14. Thanks for answering my question. I am fascinated by spinning but it just seems so “out there”. My big plan is to learn to spin after we finally moved and “The Toddler” turns two…. or maybe two and half. We’ll see, but spinning is in my future!

  15. Hi guys… I had a diabetic cat for two years (he died of something totally unrelated at the age of 16) and learned a lot about cat nutrition. Lots of house cats are fat not only b/c they are eating too much and not excersizing (gasp!), they’re also eating the wrong thing. Cats aren’t meant to eat corn & wheat, and that’s what’s in most dry cat food.

    I know I tend to get a little nuts on this subject, so I’ll keep it as short as possible… but Wendy, I know you’ve mentioned before that Lucy eats Fancy Feast, I bet eating that and not much dry food is what helps keep her svelte figure.

    Anyway I’ll shut up now.. there’s more food info at and

  16. What a pretty name for your new wheel. Lucy is obviously lovely and well loved, which I’m sure she knows. You have a good weekend too.

  17. I am somewhat unusual as a spinner in that I am a “one-wheel woman”, LOL. I started with an Ashford Traveller double-treadle. I loved that wheel – it was my first wheel, easy to learn on, and it would spin very easily. Eventually, though, I got tired of the small Ashford bobbins and the fact that I needed to remove the driveband every time I changed bobbins (I think this is because it was a double drive wheel).

    Then I discovered the Majacraft wheels and bought a used Suzie sight unseen. I *love* the Suzie and think it’s probably the only wheel I’ll need. I eventually sold the Traveller (I was a little sad to see it go, but I wasn’t using it any more). I really like the big Majacraft bobbins, the treadle action, and the fact that they require little or no oiling. And overall I find the scotch tension to be easier to adjust and less fiddly than the double drive. If I were going for looks, I would have picked the Rose, but I liked that the Suzie has pegs to store 3 extra bobbins on the wheel.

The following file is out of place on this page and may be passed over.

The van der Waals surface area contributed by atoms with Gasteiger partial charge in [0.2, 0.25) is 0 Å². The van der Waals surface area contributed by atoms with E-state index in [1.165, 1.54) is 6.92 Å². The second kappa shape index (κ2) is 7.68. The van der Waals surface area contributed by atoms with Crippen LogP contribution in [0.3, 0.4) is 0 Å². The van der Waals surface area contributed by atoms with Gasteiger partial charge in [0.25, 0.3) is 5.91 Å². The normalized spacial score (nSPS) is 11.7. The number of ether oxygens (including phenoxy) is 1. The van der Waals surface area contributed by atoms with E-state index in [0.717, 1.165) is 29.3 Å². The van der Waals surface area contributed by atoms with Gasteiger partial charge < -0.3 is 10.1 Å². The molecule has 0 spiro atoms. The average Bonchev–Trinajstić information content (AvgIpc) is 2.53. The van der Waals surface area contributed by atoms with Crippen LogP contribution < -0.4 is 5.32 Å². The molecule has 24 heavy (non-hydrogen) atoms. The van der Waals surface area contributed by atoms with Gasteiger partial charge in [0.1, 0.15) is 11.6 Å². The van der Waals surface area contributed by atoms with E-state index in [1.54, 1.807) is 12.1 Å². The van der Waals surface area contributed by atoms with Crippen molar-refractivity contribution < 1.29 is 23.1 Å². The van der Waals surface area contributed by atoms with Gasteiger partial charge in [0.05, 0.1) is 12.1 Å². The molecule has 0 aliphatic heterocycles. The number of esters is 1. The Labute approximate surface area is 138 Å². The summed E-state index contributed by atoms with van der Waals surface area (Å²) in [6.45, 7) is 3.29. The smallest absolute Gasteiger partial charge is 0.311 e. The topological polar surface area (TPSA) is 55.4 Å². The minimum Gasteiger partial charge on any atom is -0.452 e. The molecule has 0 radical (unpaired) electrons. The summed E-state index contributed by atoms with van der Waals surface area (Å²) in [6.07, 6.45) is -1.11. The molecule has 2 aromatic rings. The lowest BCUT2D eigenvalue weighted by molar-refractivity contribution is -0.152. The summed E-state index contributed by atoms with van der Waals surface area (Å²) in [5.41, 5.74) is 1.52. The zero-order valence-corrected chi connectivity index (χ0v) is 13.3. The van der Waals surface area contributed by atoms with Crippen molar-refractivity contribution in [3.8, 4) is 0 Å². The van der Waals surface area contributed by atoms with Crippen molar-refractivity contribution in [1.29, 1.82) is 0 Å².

18. Freezing Emergency

    The first freeze of the winter could be a big emergency if you’ve still got house plants outside, or haven’t covered up the tender portions of your garden.

    after that, they’re just a bunch of sissies.

  19. Wheels? Because once you start spinning, collecting wheels becomes a lot like collecting yarn and fiber. Irresistible.

    There are wheels that do different things better, but those of us who have an all-purpose wheel like a Lendrum upright or a Suzie or a Schacht really have very little excuse. Not that that stops us.

  20. OH LANDS! I won! I won! I WON! ***doing a crazy yarn dance!***

    Wendy YOU ROCK! Thank you for such a wonderful prize!

  21. Hi Wendy. You said your spinning wasn’t that great but I think it looks cool. Spinning seems to be something that no one thinks they are good at. I started as a spinner because I had no where to put all my sheep’s wool (cotswold), then I started knitting because i got tired of people commenting on my yarn and then asking what i meant to do with it only to see the empty, startled expression some refer to as panic. Consequently, I am much happier with my yarns than I am with my yarn goods. somehow, with the help of a few awesome knitting kittens and blogs for support, I will make something that is worthy of the yarn. Hope you love your little majacraft.